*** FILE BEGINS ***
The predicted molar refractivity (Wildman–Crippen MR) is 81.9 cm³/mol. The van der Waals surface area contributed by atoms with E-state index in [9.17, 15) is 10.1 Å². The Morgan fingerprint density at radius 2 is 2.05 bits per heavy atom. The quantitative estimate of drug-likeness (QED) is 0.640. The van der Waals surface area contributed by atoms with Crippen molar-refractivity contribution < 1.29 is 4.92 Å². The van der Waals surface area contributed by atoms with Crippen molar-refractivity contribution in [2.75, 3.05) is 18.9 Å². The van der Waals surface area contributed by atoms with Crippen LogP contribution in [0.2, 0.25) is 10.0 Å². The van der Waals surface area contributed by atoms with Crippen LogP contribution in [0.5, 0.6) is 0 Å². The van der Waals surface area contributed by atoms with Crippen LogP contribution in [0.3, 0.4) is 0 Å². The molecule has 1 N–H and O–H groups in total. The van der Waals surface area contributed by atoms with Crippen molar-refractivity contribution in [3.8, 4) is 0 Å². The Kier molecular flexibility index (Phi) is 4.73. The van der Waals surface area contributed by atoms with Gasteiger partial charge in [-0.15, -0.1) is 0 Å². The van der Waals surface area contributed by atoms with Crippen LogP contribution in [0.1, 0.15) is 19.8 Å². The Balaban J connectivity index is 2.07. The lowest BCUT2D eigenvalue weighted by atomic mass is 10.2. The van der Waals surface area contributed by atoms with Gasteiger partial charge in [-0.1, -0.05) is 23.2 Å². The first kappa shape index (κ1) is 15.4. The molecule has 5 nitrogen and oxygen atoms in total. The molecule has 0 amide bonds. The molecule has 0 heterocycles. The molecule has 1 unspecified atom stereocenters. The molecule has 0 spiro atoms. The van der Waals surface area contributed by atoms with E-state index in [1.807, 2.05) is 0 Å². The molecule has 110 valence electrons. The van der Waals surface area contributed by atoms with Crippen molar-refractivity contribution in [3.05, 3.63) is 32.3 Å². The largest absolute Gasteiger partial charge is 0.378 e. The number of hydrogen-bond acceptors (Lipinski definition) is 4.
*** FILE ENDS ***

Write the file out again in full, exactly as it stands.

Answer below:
The predicted molar refractivity (Wildman–Crippen MR) is 81.9 cm³/mol. The van der Waals surface area contributed by atoms with E-state index in [9.17, 15) is 10.1 Å². The Morgan fingerprint density at radius 2 is 2.05 bits per heavy atom. The quantitative estimate of drug-likeness (QED) is 0.640. The van der Waals surface area contributed by atoms with Crippen molar-refractivity contribution < 1.29 is 4.92 Å². The van der Waals surface area contributed by atoms with Crippen molar-refractivity contribution in [2.75, 3.05) is 18.9 Å². The van der Waals surface area contributed by atoms with Crippen LogP contribution in [0.2, 0.25) is 10.0 Å². The van der Waals surface area contributed by atoms with Crippen LogP contribution in [0.5, 0.6) is 0 Å². The van der Waals surface area contributed by atoms with Crippen LogP contribution in [0.3, 0.4) is 0 Å². The molecule has 1 N–H and O–H groups in total. The van der Waals surface area contributed by atoms with Crippen molar-refractivity contribution in [3.8, 4) is 0 Å². The Kier molecular flexibility index (Phi) is 4.73. The van der Waals surface area contributed by atoms with Gasteiger partial charge in [-0.15, -0.1) is 0 Å². The van der Waals surface area contributed by atoms with Crippen LogP contribution in [0.1, 0.15) is 19.8 Å². The Balaban J connectivity index is 2.07. The lowest BCUT2D eigenvalue weighted by atomic mass is 10.2. The van der Waals surface area contributed by atoms with Gasteiger partial charge in [-0.1, -0.05) is 23.2 Å². The first kappa shape index (κ1) is 15.4. The molecule has 5 nitrogen and oxygen atoms in total. The molecule has 0 amide bonds. The molecule has 0 heterocycles. The molecule has 1 unspecified atom stereocenters. The molecule has 0 spiro atoms. The van der Waals surface area contributed by atoms with E-state index in [1.807, 2.05) is 0 Å². The molecule has 110 valence electrons. The van der Waals surface area contributed by atoms with Crippen molar-refractivity contribution in [3.05, 3.63) is 32.3 Å². The largest absolute Gasteiger partial charge is 0.378 e. The number of hydrogen-bond acceptors (Lipinski definition) is 4.